April 15, 2019

The State Legislature is Trying to Make Florida's Neediest Jump More Hurdles to Get Even Modest Government Help [Florida Phoenix]

This post was last updated on September 10, 2021. As new policies are announced, FPI will update this page.

As Florida’s response to COVID-19 takes front and center, concern grows for low-income families who struggle to take precautions against the spread of the virus. Although Congress has passed the Families First Coronavirus Response Act to address, at least in part,  the public health crisis and economic fallout from COVID-19, many barriers continue to keep struggling families from accessing the assistance they need during the pandemic. As Florida initiates policies implementing the Act and addressing other barriers to the safety net, FPI will update this form. When available, hyperlinks are provided to agency documents or statements that provide greater detail  about the new policy.
On March 22, 2020, FPI and 44 other organizations sent a letter to Governor DeSantis, leadership in the Legislature and agency heads to urge action on 47 specific policy changes to reduce unnecessary barriers for Florida’s safety net programs in response to the COVID-19 pandemic. See the letter here.

Lloyd Dunkelberger of the Florida Phoenix writes:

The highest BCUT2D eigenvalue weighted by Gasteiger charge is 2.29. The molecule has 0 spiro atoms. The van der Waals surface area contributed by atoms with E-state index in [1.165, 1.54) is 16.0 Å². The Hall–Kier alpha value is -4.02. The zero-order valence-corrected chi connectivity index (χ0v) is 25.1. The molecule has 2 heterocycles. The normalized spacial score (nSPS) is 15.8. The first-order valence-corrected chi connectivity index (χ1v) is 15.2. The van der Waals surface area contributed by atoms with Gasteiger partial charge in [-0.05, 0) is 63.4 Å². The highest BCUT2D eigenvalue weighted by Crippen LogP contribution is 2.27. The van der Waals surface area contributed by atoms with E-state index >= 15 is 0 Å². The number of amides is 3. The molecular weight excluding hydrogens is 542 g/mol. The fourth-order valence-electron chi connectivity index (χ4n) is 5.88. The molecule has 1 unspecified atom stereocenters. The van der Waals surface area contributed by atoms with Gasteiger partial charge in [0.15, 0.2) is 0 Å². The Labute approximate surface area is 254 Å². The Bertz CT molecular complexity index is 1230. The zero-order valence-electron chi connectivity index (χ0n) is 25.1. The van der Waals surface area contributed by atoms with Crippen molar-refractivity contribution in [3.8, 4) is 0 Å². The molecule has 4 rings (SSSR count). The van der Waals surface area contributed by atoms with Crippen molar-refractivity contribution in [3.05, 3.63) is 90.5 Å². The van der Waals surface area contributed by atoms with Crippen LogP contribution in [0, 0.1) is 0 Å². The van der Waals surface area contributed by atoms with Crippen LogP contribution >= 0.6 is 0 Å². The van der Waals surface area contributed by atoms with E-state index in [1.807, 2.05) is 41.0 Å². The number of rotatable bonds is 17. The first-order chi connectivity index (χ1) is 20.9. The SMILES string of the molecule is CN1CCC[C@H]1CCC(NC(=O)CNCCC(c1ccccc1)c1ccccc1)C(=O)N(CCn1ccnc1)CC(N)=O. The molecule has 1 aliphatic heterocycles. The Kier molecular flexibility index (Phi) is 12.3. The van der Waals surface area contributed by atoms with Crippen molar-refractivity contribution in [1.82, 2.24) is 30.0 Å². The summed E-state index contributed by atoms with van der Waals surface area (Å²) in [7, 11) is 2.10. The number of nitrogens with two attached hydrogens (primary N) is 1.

“About 14 percent of Floridians live in poverty. Many of those 2.9 million residents rely on government programs to help them meet daily needs like visiting a doctor, paying rent or buying gas.

But Florida has never been overly generous in helping the poor. In fact, critics call the state stingy when it comes to programs like Medicaid, which provides health care for the state’s poor and disabled residents.

Non-disabled adults without dependent children, no matter how poor, can’t qualify for Medicaid. Only five states make it harder than Florida for working parents to qualify, according to the Florida Policy Institute [emphasis added]. If a family of three makes more than $7,038 a year, the parents won’t receive Medicaid support.

Despite the hardship that the neediest face, Florida is among just 14 states that have refused to expand Medicaid under the federal Affordable Care Act. If the state did expand Medicaid, more than 700,000 poor Floridians could gain needed health coverage.

The Republican-led Florida Legislature resists expanding Medicaid to cover more needy residents year after year. And this year, state lawmakers are advancing proposals to make it even harder for Floridians to qualify for programs like Medicaid and a temporary cash-assistance program for the poor that only provides about $300 a month for a family of three. In hearing the proposals, one Democratic lawmaker asked: “How can a family with nothing be forced to meet these stringent requirements?”


Downloadable Resources

There are no attachments currently.
No items found.
Related posts
No items found.